Justice O’Scannlain wrote a dissent for the minority, which was used as the basis for a Writ of Certiorari to have the U.S. Supreme Court hear the case. The Writ was filed January 19, 2017. Looking at the Proceedings and Orders on the U.S. Supreme Court website shows the case National Restaurant Association, et al., v. Department of Labor, et al. Has many motions to extend the time to file a response, which have been granted repeatedly and last time I checked on April 16, 2018 the time was extended until May 9, 2018, but might well be extended again.

However, to complicate matters Congress intervened with new language as mentioned above, which makes employees the owners of their tips. The Congressional action in this long dreary episode of tips does not really resolve the matter for tipped employees, especially restaurant employees. As long as U.S. employees work “at will” and can be fired at any time for any reason, or no reason, tipped employees can be pressured to give up tips to their employer. Few restaurant employees have the wherewithal to pursue legal enforcement and Republican administrations are famous for not enforcing labor law.

Tip rules give a good illustration how courts will interpret legislation to favor and subsidize business. The tip rules that remain in force, and the tip credit that still remains, originated 76 years ago when the five Supreme Court justices seized on the Red Cap’s decision to continue working while claims in dispute worked through the courts. When some members of Congress tried to get restaurant employees included in the minimum wage requirements of FSLA in 1966 the Restaurant Association was right there demanding to codify their subsidy.

After successfully keeping the sub minimum wage for tipped employees fixed at $2.13 an hour for 27 years, restaurants and the Restaurant Association realized it was so low that they often had to pay $7.25 an hour just to get dining room help. That made the tip credit useless and their subsidy ended. That’s why Mr. Woo became a test case to demand expanding tip pooling to non tipped employees and restore their subsidy.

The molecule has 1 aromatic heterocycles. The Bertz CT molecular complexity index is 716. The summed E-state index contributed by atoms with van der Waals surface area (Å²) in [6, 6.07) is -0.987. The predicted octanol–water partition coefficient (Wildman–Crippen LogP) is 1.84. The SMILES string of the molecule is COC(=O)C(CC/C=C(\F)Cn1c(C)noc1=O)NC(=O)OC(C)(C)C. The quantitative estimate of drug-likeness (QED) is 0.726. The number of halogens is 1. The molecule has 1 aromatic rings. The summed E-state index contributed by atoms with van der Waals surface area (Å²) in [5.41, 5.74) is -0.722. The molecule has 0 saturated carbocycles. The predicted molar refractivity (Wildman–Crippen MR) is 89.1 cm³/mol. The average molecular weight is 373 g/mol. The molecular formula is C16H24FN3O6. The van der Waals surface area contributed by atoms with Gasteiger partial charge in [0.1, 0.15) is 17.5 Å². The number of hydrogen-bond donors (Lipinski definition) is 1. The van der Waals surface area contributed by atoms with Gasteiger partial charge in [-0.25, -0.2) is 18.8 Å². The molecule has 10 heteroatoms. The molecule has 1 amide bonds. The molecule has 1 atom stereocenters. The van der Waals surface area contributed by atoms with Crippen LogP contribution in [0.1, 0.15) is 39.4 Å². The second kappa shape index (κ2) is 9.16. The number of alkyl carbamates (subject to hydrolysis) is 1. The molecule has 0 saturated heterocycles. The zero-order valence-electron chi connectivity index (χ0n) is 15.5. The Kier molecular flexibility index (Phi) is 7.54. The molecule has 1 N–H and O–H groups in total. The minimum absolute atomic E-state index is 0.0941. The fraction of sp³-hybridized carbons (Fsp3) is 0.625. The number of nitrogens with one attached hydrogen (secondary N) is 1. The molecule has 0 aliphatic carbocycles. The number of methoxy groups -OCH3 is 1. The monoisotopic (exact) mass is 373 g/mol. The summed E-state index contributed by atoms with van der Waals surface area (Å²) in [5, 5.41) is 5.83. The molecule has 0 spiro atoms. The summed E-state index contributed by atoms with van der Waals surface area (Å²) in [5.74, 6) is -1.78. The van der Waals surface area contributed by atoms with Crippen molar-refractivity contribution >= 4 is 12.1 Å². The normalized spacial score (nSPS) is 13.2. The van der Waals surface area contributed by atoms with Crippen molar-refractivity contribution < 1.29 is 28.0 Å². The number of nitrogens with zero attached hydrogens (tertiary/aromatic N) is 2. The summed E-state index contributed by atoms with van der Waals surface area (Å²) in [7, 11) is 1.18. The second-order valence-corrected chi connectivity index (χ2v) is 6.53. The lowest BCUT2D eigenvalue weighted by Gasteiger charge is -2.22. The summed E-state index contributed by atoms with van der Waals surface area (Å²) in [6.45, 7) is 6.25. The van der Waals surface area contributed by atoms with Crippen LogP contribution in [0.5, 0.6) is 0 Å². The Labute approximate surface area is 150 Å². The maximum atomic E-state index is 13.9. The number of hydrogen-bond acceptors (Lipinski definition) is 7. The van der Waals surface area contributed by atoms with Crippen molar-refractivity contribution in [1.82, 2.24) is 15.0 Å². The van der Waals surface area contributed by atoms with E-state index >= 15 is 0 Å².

Once more Trump showed us who he is by joining corporate America to help them cheat tipped employees.

I will keep an eye on future legal developments and update them here. Or you can do it yourself. Docket files at the Supreme Court are No. 16-920, the Writ was docketed on January 24, 2017 No. 16A529

Tuesday, April 10, 2018

The Teacher Strike in Oklahoma

The Teacher Strike in Oklahoma

Public school teachers have left the classroom and taken to the streets, finally. It should be obvious to all in West Virginia and now Oklahoma the legislatures there and around the country will do nothing without a strike. Several newspapers including the Washington Post have reported the wages for Oklahoma Teachers rank 49 among the 50 states. I expect the rankings they quote come from published pay schedules with ranks and steps. Usually ranks differ for BA degree holders and for MA and ED.D degree holders, while steps differ by years of service with satisfactory or better performance reviews.

However the Bureau of Labor Statistics publishes an annual Occupational Employment Survey with the latest wage data just released this March 30. In their survey they take a large sample of wages for people employed doing one occupation among more than 800 occupational titles defined in their Standard Occupational Classification (SOC). For example, Secondary School Teachers, Except Special and Career/Technical Education have a reported median wage in Oklahoma of $40,090. The median figure means half of Oklahoma secondary school teachers earn less than $40,090; half more.